Shuttle departs space station, heads for home
By Irene Klotz
HOUSTON (Reuters) - Space shuttle Endeavour undocked from the International Space Station on Monday to begin its return to Earth after delivering part of Japan's ambitious space laboratory.
With pilot Greg Johnson at the controls, Endeavour slowly backed away from the station, then circled it for a photo inspection of the outpost before heading home.
As Endeavour pulled away the station crew, in a naval tradition adopted by the station, rang a bell to mark its departure.
"Endeavour departing," said astronaut Garrett Reisman.
"Copy, fair winds and following seas to you guys," shuttle commander Dominic Gorie radioed back.
Undocking, which took place 215 miles above the Indian Ocean near Australia, was delayed about half an hour because of problems latching a station solar power panel in place to prevent its movement as the two ships separated.
Earlier, Endeavour astronauts and the station crew said goodbye with hugs and handshakes and closed the hatches between the spacecraft.
The shuttle blasted off from Kennedy Space Center in Florida March 11 and was scheduled to land there at 7:05 p.m. EDT (2305 GMT) on Wednesday.
Endeavour, which stayed at the station 12 days, carried a Canadian robot and a new crew member to the orbital outpost in addition to a storage chamber for Japan's elaborate Kibo complex. The main part of the lab, a 37-foot (11-metre)-long, tour bus-sized module, is due to launch aboard shuttle Discovery on May 25.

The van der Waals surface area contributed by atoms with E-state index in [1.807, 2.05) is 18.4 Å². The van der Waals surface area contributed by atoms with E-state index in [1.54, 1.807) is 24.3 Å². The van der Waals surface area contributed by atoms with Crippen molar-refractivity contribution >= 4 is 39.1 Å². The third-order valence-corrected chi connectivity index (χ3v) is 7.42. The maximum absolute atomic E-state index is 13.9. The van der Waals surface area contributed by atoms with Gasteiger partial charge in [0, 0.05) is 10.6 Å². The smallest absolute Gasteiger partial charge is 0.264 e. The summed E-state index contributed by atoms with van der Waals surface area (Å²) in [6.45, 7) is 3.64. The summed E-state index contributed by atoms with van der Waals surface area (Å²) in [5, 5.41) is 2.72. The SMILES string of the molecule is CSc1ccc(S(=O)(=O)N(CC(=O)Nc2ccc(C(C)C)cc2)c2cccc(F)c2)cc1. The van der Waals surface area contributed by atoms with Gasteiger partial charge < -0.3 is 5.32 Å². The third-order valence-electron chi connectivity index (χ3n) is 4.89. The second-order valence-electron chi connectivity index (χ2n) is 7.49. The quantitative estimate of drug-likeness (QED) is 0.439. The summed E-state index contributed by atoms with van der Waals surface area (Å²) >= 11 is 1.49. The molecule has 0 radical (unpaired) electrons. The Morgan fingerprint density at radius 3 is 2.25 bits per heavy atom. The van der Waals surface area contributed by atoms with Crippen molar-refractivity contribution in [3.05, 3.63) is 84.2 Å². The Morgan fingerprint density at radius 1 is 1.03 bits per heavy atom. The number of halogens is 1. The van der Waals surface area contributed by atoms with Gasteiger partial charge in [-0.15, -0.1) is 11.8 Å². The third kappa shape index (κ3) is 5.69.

"We had a great time here," Gorie told the station crew before undocking. "It's a strange feeling to want to see your families but not want to leave a wonderful place."
Reisman, who flew up on Endeavour, replaced returning French astronaut Leopold Eyharts and will return with Discovery's crew in June.
"It's hard for me to believe that it's already finished," said Eyharts, who arrived last month to oversee setup of Europe's new Columbus laboratory.
"This mission has gone extraordinarily well," LeRoy Cain, head of NASA's mission management team, told reporters at Johnson Space Center in Houston. "I think we probably raised the bar a little bit with this mission."
The Endeavour crew pulled off five spacewalks to attach Kibo's storage room, assemble the Canadian robot Dextre, place science experiments outside the station and inspect a broken joint on one of the station's solar wing panels.
"If you look at the complexity of the spacewalks alone, it's eye-watering," Cain said.
During the final spacewalk on Saturday, astronauts stashed their shuttle's 50-foot (15-metre) inspection boom on to a station truss so the next crew can have it to check their ship for damage. The Kibo lab that will be delivered during the mission is so big, there is no room for the boom in Discovery's cargo bay.
In-flight inspections of the shuttle's heat shields have been mandatory since NASA resumed flights following the 2003 Columbia disaster. The accident, which killed seven astronauts, was triggered by undetected heat shield damage that occurred during launch.
With plans to fly 10 more construction and resupply flights to the station, NASA is trying to finish the orbital outpost by 2010 when the aging shuttle fleet is to be retired.
A final servicing mission to the Hubble Space Telescope is also planned for later this year. Cain said Monday that delays producing the shuttle's fuel tanks might postpone the Hubble mission beyond its scheduled August 28 launch date.
(Editing by Jim Loney and Todd Eastham)